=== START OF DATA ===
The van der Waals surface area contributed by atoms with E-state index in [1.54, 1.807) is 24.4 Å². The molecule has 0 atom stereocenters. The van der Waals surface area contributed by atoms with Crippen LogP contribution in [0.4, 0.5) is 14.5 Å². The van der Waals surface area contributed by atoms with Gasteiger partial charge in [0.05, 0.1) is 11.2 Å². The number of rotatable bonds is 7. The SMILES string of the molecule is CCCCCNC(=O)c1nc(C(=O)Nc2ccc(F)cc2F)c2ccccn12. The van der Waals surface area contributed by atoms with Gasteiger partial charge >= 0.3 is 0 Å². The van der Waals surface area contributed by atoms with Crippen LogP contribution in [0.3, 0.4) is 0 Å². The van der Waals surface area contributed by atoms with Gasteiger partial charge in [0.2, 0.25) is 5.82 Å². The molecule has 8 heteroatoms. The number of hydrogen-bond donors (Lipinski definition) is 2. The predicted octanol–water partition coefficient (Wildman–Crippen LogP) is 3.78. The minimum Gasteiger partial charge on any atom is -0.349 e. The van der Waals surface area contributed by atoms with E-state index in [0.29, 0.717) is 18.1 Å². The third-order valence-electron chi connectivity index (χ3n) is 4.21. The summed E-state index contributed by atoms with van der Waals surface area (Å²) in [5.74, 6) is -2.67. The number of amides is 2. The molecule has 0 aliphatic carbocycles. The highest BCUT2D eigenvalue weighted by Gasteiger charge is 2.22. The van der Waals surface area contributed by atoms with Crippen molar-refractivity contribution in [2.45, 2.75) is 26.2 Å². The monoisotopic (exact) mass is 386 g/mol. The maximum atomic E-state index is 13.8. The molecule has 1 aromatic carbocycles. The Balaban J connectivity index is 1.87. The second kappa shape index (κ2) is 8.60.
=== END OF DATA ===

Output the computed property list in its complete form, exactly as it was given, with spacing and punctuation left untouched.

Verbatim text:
The van der Waals surface area contributed by atoms with E-state index in [1.54, 1.807) is 24.4 Å². The molecule has 0 atom stereocenters. The van der Waals surface area contributed by atoms with Crippen LogP contribution in [0.4, 0.5) is 14.5 Å². The van der Waals surface area contributed by atoms with Gasteiger partial charge in [0.05, 0.1) is 11.2 Å². The number of rotatable bonds is 7. The SMILES string of the molecule is CCCCCNC(=O)c1nc(C(=O)Nc2ccc(F)cc2F)c2ccccn12. The van der Waals surface area contributed by atoms with Gasteiger partial charge >= 0.3 is 0 Å². The van der Waals surface area contributed by atoms with Crippen LogP contribution in [0.3, 0.4) is 0 Å². The van der Waals surface area contributed by atoms with Gasteiger partial charge in [0.2, 0.25) is 5.82 Å². The molecule has 8 heteroatoms. The number of hydrogen-bond donors (Lipinski definition) is 2. The predicted octanol–water partition coefficient (Wildman–Crippen LogP) is 3.78. The minimum Gasteiger partial charge on any atom is -0.349 e. The van der Waals surface area contributed by atoms with E-state index in [0.29, 0.717) is 18.1 Å². The third-order valence-electron chi connectivity index (χ3n) is 4.21. The summed E-state index contributed by atoms with van der Waals surface area (Å²) in [5.74, 6) is -2.67. The number of amides is 2. The molecule has 0 aliphatic carbocycles. The highest BCUT2D eigenvalue weighted by Gasteiger charge is 2.22. The van der Waals surface area contributed by atoms with Crippen molar-refractivity contribution in [2.45, 2.75) is 26.2 Å². The monoisotopic (exact) mass is 386 g/mol. The maximum atomic E-state index is 13.8. The molecule has 1 aromatic carbocycles. The Balaban J connectivity index is 1.87. The second kappa shape index (κ2) is 8.60.